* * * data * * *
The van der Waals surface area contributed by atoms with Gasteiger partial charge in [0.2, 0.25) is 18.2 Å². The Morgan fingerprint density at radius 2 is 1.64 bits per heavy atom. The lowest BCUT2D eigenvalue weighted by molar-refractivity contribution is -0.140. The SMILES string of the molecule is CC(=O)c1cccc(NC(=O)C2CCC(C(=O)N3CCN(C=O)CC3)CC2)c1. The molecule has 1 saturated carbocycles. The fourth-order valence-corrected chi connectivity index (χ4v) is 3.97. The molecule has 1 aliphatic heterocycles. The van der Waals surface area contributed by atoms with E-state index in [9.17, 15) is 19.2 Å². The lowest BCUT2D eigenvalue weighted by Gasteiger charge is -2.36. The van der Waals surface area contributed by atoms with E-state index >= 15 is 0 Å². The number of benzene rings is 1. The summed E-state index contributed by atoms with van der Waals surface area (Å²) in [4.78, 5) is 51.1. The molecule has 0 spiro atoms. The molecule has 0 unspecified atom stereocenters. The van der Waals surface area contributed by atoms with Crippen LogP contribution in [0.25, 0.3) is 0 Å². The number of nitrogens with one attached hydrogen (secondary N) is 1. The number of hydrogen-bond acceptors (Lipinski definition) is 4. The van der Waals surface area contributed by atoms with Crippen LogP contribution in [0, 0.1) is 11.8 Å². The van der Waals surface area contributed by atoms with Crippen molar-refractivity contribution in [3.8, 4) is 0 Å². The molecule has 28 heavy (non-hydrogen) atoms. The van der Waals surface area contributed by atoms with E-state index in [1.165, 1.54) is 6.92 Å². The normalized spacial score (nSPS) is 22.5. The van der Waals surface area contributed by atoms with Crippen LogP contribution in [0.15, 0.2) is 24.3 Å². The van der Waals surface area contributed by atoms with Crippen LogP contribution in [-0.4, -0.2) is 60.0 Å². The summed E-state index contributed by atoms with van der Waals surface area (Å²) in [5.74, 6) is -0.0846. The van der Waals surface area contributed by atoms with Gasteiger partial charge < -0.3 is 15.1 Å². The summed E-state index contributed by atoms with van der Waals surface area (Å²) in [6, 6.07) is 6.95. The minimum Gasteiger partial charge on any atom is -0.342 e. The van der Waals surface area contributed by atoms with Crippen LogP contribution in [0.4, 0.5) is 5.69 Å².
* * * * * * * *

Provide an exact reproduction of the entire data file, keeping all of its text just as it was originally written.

The van der Waals surface area contributed by atoms with Gasteiger partial charge in [0.2, 0.25) is 18.2 Å². The Morgan fingerprint density at radius 2 is 1.64 bits per heavy atom. The lowest BCUT2D eigenvalue weighted by molar-refractivity contribution is -0.140. The SMILES string of the molecule is CC(=O)c1cccc(NC(=O)C2CCC(C(=O)N3CCN(C=O)CC3)CC2)c1. The molecule has 1 saturated carbocycles. The fourth-order valence-corrected chi connectivity index (χ4v) is 3.97. The molecule has 1 aliphatic heterocycles. The van der Waals surface area contributed by atoms with E-state index in [9.17, 15) is 19.2 Å². The lowest BCUT2D eigenvalue weighted by Gasteiger charge is -2.36. The van der Waals surface area contributed by atoms with E-state index >= 15 is 0 Å². The number of benzene rings is 1. The summed E-state index contributed by atoms with van der Waals surface area (Å²) in [4.78, 5) is 51.1. The molecule has 0 spiro atoms. The molecule has 0 unspecified atom stereocenters. The van der Waals surface area contributed by atoms with Crippen LogP contribution in [0.25, 0.3) is 0 Å². The number of nitrogens with one attached hydrogen (secondary N) is 1. The number of hydrogen-bond acceptors (Lipinski definition) is 4. The van der Waals surface area contributed by atoms with Crippen LogP contribution in [0, 0.1) is 11.8 Å². The van der Waals surface area contributed by atoms with Crippen molar-refractivity contribution in [3.8, 4) is 0 Å². The molecule has 28 heavy (non-hydrogen) atoms. The van der Waals surface area contributed by atoms with E-state index in [1.165, 1.54) is 6.92 Å². The normalized spacial score (nSPS) is 22.5. The van der Waals surface area contributed by atoms with Crippen LogP contribution in [0.15, 0.2) is 24.3 Å². The van der Waals surface area contributed by atoms with Crippen LogP contribution in [-0.4, -0.2) is 60.0 Å². The summed E-state index contributed by atoms with van der Waals surface area (Å²) in [5.74, 6) is -0.0846. The van der Waals surface area contributed by atoms with Gasteiger partial charge < -0.3 is 15.1 Å². The summed E-state index contributed by atoms with van der Waals surface area (Å²) in [6, 6.07) is 6.95. The minimum Gasteiger partial charge on any atom is -0.342 e. The van der Waals surface area contributed by atoms with Crippen LogP contribution in [0.4, 0.5) is 5.69 Å².